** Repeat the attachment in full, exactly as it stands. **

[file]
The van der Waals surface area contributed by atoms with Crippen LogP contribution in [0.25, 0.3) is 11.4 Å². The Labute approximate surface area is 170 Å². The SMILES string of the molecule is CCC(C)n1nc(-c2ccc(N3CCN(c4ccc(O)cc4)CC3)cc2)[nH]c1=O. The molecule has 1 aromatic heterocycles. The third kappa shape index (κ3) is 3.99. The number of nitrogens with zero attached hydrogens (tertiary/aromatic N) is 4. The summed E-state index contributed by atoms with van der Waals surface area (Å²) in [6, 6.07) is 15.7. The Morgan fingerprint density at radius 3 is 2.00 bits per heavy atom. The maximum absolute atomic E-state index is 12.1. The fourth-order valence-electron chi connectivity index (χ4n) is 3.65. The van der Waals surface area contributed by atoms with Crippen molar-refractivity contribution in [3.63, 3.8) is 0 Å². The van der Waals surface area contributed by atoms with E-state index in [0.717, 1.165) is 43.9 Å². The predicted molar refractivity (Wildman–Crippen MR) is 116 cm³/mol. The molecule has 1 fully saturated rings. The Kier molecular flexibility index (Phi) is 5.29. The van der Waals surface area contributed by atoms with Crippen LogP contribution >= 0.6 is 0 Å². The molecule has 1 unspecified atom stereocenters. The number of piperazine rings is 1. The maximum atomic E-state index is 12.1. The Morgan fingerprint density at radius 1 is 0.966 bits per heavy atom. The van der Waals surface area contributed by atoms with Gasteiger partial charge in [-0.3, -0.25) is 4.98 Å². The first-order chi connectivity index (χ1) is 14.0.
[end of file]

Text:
The van der Waals surface area contributed by atoms with Crippen LogP contribution in [0.25, 0.3) is 11.4 Å². The Labute approximate surface area is 170 Å². The SMILES string of the molecule is CCC(C)n1nc(-c2ccc(N3CCN(c4ccc(O)cc4)CC3)cc2)[nH]c1=O. The molecule has 1 aromatic heterocycles. The third kappa shape index (κ3) is 3.99. The number of nitrogens with zero attached hydrogens (tertiary/aromatic N) is 4. The summed E-state index contributed by atoms with van der Waals surface area (Å²) in [6, 6.07) is 15.7. The Morgan fingerprint density at radius 3 is 2.00 bits per heavy atom. The maximum absolute atomic E-state index is 12.1. The fourth-order valence-electron chi connectivity index (χ4n) is 3.65. The van der Waals surface area contributed by atoms with Crippen molar-refractivity contribution in [3.63, 3.8) is 0 Å². The van der Waals surface area contributed by atoms with E-state index in [0.717, 1.165) is 43.9 Å². The predicted molar refractivity (Wildman–Crippen MR) is 116 cm³/mol. The molecule has 1 fully saturated rings. The Kier molecular flexibility index (Phi) is 5.29. The van der Waals surface area contributed by atoms with Crippen LogP contribution >= 0.6 is 0 Å². The molecule has 1 unspecified atom stereocenters. The number of piperazine rings is 1. The maximum atomic E-state index is 12.1. The Morgan fingerprint density at radius 1 is 0.966 bits per heavy atom. The van der Waals surface area contributed by atoms with Gasteiger partial charge in [-0.3, -0.25) is 4.98 Å². The first-order chi connectivity index (χ1) is 14.0.